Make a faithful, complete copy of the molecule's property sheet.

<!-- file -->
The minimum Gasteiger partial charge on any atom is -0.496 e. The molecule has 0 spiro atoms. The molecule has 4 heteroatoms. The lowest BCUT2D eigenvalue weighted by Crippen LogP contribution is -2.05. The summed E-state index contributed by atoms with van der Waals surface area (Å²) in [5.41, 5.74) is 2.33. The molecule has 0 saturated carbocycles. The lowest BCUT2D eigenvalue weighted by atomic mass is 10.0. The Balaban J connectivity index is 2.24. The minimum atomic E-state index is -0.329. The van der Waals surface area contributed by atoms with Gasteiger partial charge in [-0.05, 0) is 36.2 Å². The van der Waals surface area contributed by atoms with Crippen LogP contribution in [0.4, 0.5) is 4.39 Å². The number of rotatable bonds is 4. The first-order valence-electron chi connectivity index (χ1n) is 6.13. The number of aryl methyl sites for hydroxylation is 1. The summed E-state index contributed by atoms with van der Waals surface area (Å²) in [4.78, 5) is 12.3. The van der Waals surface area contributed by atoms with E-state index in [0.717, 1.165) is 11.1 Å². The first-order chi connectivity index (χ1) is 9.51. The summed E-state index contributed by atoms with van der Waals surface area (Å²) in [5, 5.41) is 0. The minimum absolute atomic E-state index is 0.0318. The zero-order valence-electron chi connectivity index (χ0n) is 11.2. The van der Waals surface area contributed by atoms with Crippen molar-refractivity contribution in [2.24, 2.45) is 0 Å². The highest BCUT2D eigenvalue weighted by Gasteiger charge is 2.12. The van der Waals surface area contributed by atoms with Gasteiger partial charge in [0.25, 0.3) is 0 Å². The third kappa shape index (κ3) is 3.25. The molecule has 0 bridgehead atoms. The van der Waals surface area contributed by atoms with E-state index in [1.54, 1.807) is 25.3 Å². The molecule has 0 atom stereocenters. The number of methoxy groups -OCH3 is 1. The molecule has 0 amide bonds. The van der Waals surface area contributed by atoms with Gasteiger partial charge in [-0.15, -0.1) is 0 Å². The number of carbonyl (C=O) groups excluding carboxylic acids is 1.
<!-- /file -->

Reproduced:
The minimum Gasteiger partial charge on any atom is -0.496 e. The molecule has 0 spiro atoms. The molecule has 4 heteroatoms. The lowest BCUT2D eigenvalue weighted by Crippen LogP contribution is -2.05. The summed E-state index contributed by atoms with van der Waals surface area (Å²) in [5.41, 5.74) is 2.33. The molecule has 0 saturated carbocycles. The lowest BCUT2D eigenvalue weighted by atomic mass is 10.0. The Balaban J connectivity index is 2.24. The minimum atomic E-state index is -0.329. The van der Waals surface area contributed by atoms with Gasteiger partial charge in [-0.05, 0) is 36.2 Å². The van der Waals surface area contributed by atoms with Crippen LogP contribution in [0.4, 0.5) is 4.39 Å². The number of rotatable bonds is 4. The first-order valence-electron chi connectivity index (χ1n) is 6.13. The number of aryl methyl sites for hydroxylation is 1. The summed E-state index contributed by atoms with van der Waals surface area (Å²) in [4.78, 5) is 12.3. The van der Waals surface area contributed by atoms with E-state index in [0.717, 1.165) is 11.1 Å². The first-order chi connectivity index (χ1) is 9.51. The summed E-state index contributed by atoms with van der Waals surface area (Å²) in [5, 5.41) is 0. The minimum absolute atomic E-state index is 0.0318. The zero-order valence-electron chi connectivity index (χ0n) is 11.2. The van der Waals surface area contributed by atoms with Crippen molar-refractivity contribution in [2.24, 2.45) is 0 Å². The highest BCUT2D eigenvalue weighted by Gasteiger charge is 2.12. The van der Waals surface area contributed by atoms with Gasteiger partial charge in [0.25, 0.3) is 0 Å². The third kappa shape index (κ3) is 3.25. The molecule has 0 bridgehead atoms. The van der Waals surface area contributed by atoms with E-state index in [1.54, 1.807) is 25.3 Å². The molecule has 0 atom stereocenters. The number of methoxy groups -OCH3 is 1. The molecule has 0 amide bonds. The van der Waals surface area contributed by atoms with Gasteiger partial charge in [-0.15, -0.1) is 0 Å². The number of carbonyl (C=O) groups excluding carboxylic acids is 1.